Google, Facebook, Dropbox, Yahoo, Microsoft, Paltalk, AOL And Apple Deny Participation In NSA PRISM Surveillance Program

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The Washington Post today reported that Google, Apple, Facebook, Dropbox, Microsoft, Paltalk, AOL (TechCrunch’s parent company) and Yahoo participated in the so-called PRISM program which provided the NSA with what looks like virtually direct access to their servers and their users’ data.

We have now reached out to all of these companies and all of them have categorically denied that they are participating.

These denials are especially odd given that a number of publications, including USA Today, are now citing source that confirm the existence of this program. According to these reports, PRISM is not aimed at U.S. citizens or any person in the United States.

Here is what we got so far:

Facebook

“We do not provide any government organization with direct access to Facebook servers. When Facebook is asked for data or information about specific individuals, we carefully scrutinize any such request for compliance with all applicable laws, and provide information only to the extent required by law.”

Google

“Google cares deeply about the security of our users’ data. We disclose user data to government in accordance with the law, and we review all such requests carefully. From time to time, people allege that we have created a government ‘back door’ into our systems, but Google does not have a backdoor for the government to access private user data.”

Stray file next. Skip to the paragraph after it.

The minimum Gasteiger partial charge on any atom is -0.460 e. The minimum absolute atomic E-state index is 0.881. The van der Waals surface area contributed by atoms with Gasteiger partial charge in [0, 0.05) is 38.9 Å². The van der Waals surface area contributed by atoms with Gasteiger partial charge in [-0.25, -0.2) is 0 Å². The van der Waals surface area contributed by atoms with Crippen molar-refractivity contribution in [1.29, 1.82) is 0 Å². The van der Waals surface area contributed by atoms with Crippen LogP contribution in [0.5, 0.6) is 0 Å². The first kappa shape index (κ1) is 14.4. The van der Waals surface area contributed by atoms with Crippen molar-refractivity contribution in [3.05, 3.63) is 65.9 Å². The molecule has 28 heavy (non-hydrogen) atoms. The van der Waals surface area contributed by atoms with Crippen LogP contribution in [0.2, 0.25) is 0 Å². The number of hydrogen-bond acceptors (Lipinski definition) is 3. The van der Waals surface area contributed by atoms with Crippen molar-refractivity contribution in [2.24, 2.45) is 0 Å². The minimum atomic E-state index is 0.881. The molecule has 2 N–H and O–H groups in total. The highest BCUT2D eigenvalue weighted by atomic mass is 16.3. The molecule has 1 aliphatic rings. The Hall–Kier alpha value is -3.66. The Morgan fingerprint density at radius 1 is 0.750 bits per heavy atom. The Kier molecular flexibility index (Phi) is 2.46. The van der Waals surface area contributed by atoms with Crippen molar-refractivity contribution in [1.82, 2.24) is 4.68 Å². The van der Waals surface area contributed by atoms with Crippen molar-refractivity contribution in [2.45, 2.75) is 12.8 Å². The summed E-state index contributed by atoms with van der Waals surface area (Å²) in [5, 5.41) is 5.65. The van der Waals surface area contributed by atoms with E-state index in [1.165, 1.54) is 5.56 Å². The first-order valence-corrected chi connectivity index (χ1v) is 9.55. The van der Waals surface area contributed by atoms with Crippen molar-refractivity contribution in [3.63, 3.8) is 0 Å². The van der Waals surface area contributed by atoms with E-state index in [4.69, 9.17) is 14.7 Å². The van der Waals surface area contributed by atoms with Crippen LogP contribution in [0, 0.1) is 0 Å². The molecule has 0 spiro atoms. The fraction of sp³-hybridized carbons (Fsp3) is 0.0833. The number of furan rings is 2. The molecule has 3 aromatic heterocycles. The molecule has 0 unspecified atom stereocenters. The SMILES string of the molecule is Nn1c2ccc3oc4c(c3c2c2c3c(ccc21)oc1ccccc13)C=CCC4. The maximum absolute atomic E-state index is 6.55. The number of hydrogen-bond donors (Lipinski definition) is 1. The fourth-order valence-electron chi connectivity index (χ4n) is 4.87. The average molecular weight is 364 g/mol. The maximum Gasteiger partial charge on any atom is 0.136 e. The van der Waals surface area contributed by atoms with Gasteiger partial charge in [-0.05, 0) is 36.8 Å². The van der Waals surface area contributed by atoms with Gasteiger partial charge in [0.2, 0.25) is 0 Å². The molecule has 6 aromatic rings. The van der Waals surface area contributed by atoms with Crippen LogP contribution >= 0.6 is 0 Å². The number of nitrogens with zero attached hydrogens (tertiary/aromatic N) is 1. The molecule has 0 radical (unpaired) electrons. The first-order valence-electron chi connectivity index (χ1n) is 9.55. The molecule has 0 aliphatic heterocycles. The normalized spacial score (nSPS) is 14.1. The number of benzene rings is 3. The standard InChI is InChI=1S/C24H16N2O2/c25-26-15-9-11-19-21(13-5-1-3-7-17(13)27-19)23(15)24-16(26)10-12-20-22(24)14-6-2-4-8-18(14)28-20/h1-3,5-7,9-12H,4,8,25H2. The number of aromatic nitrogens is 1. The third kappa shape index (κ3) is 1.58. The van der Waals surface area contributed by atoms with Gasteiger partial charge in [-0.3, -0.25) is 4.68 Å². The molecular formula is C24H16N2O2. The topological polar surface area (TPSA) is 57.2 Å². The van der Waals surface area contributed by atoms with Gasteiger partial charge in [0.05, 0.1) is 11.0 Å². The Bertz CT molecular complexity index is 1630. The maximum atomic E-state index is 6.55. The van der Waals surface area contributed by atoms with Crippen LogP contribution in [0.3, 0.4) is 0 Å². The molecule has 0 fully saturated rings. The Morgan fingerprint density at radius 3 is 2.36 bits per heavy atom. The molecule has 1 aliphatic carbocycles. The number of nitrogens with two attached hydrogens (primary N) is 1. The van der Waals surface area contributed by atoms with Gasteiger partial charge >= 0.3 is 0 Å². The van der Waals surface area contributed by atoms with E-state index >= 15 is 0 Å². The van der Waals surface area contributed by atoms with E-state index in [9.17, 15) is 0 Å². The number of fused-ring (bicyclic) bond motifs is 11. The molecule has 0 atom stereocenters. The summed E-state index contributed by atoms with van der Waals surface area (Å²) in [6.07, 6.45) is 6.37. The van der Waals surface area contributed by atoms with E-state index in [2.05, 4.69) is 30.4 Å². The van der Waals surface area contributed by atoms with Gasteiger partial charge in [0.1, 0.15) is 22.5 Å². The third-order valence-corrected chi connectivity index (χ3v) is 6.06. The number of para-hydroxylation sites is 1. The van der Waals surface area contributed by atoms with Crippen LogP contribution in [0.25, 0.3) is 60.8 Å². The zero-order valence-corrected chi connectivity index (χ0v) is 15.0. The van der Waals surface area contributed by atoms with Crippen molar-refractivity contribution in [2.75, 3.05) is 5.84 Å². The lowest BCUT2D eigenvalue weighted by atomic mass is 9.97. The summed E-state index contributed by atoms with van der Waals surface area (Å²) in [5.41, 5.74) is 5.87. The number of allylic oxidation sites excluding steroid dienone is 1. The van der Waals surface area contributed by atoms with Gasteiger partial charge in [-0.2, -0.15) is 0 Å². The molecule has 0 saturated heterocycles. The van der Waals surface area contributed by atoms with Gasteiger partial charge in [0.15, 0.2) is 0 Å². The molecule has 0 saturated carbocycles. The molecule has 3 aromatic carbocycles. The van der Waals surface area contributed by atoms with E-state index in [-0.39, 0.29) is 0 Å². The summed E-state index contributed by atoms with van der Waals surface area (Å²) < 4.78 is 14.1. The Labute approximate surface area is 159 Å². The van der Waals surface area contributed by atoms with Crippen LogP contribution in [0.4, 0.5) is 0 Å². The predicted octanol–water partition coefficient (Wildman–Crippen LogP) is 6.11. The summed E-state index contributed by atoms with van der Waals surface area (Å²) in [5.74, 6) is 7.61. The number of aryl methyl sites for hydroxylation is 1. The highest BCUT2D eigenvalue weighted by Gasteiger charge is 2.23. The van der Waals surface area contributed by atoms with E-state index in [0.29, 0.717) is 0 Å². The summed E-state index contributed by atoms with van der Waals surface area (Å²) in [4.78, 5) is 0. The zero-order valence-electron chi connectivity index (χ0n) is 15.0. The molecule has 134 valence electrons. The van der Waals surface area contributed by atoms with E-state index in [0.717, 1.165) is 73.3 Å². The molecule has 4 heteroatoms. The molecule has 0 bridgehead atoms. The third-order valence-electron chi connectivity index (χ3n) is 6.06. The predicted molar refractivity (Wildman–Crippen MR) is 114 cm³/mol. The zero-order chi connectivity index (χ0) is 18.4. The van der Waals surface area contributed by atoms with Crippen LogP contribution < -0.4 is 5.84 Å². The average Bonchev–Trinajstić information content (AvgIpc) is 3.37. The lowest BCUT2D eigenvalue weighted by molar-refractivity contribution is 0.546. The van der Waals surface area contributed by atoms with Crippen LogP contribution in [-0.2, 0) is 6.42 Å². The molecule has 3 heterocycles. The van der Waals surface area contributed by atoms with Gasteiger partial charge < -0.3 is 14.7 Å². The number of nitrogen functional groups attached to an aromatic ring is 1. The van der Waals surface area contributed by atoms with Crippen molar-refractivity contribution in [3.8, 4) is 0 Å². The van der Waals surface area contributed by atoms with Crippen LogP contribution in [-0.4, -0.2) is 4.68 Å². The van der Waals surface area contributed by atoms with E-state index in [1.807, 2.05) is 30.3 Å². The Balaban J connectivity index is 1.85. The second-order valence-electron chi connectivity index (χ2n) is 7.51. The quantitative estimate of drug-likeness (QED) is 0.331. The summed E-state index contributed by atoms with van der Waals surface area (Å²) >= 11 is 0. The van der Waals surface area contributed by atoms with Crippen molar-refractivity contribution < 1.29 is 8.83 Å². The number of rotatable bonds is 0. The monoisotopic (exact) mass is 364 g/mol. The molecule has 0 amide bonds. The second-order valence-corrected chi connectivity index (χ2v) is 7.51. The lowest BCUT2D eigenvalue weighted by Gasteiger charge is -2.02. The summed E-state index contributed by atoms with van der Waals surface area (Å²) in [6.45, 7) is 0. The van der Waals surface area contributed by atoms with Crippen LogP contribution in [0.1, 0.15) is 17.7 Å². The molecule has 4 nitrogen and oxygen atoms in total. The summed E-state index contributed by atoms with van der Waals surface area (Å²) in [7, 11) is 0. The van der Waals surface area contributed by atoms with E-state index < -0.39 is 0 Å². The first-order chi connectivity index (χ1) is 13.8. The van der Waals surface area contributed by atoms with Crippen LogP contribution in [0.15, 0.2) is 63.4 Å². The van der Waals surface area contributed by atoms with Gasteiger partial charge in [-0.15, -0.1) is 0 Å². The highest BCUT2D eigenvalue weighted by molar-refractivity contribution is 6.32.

Apple

Apple gave this the statement to AllThingsD:

“We have never heard of PRISM. We do not provide any government agency with direct access to our servers, and any government agency requesting customer data must get a court order.”

Microsoft

“We provide customer data only when we receive a legally binding order or subpoena to do so, and never on a voluntary basis. In addition we only ever comply with orders for requests about specific accounts or identifiers. If the government has a broader voluntary national security program to gather customer data we don’t participate in it.”

Yahoo

“Yahoo! takes users’ privacy very seriously. We do not provide the government with direct access to our servers, systems, or network.”

Dropbox

“We’ve seen reports that Dropbox might be asked to participate in a government program called PRISM. We are not part of any such program and remain committed to protecting our users’ privacy.”

Paltalk

“We have not heard of PRISM. Paltalk exercises extreme care to protect and secure users’ data, only responding to court orders as required to by law. Paltalk does not provide any government agency with direct access to its servers.”

AOL

“We do not have any knowledge of the Prism program. We do not disclose user information to government agencies without a court order, subpoena or formal legal process, nor do we provide any government agency with access to our servers.”

We will update this post as we hear from the other companies named in the documents.

PRISMbriefingS2HApr2013_v1_0.pptx